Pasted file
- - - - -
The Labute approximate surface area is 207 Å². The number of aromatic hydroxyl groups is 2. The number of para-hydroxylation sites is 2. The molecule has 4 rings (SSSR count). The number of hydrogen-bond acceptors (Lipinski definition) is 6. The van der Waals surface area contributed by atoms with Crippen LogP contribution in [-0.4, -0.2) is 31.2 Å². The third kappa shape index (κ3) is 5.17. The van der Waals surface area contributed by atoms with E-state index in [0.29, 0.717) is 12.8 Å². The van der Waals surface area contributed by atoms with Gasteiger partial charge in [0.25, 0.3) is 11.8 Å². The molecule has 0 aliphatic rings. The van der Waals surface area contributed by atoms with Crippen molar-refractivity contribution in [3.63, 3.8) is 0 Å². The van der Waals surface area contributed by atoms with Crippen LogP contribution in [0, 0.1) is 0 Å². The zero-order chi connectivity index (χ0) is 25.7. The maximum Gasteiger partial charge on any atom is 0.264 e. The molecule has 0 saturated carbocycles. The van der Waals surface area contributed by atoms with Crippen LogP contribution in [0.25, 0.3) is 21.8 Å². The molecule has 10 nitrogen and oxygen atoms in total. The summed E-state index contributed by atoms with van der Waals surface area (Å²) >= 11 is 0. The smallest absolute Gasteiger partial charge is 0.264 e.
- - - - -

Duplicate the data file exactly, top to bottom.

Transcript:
The Labute approximate surface area is 207 Å². The number of aromatic hydroxyl groups is 2. The number of para-hydroxylation sites is 2. The molecule has 4 rings (SSSR count). The number of hydrogen-bond acceptors (Lipinski definition) is 6. The van der Waals surface area contributed by atoms with Crippen LogP contribution in [-0.4, -0.2) is 31.2 Å². The third kappa shape index (κ3) is 5.17. The van der Waals surface area contributed by atoms with E-state index in [0.29, 0.717) is 12.8 Å². The van der Waals surface area contributed by atoms with Gasteiger partial charge in [0.25, 0.3) is 11.8 Å². The molecule has 0 aliphatic rings. The van der Waals surface area contributed by atoms with Crippen molar-refractivity contribution in [3.63, 3.8) is 0 Å². The van der Waals surface area contributed by atoms with Crippen LogP contribution in [0, 0.1) is 0 Å². The zero-order chi connectivity index (χ0) is 25.7. The maximum Gasteiger partial charge on any atom is 0.264 e. The molecule has 0 saturated carbocycles. The van der Waals surface area contributed by atoms with Crippen LogP contribution in [0.25, 0.3) is 21.8 Å². The molecule has 10 nitrogen and oxygen atoms in total. The summed E-state index contributed by atoms with van der Waals surface area (Å²) >= 11 is 0. The smallest absolute Gasteiger partial charge is 0.264 e.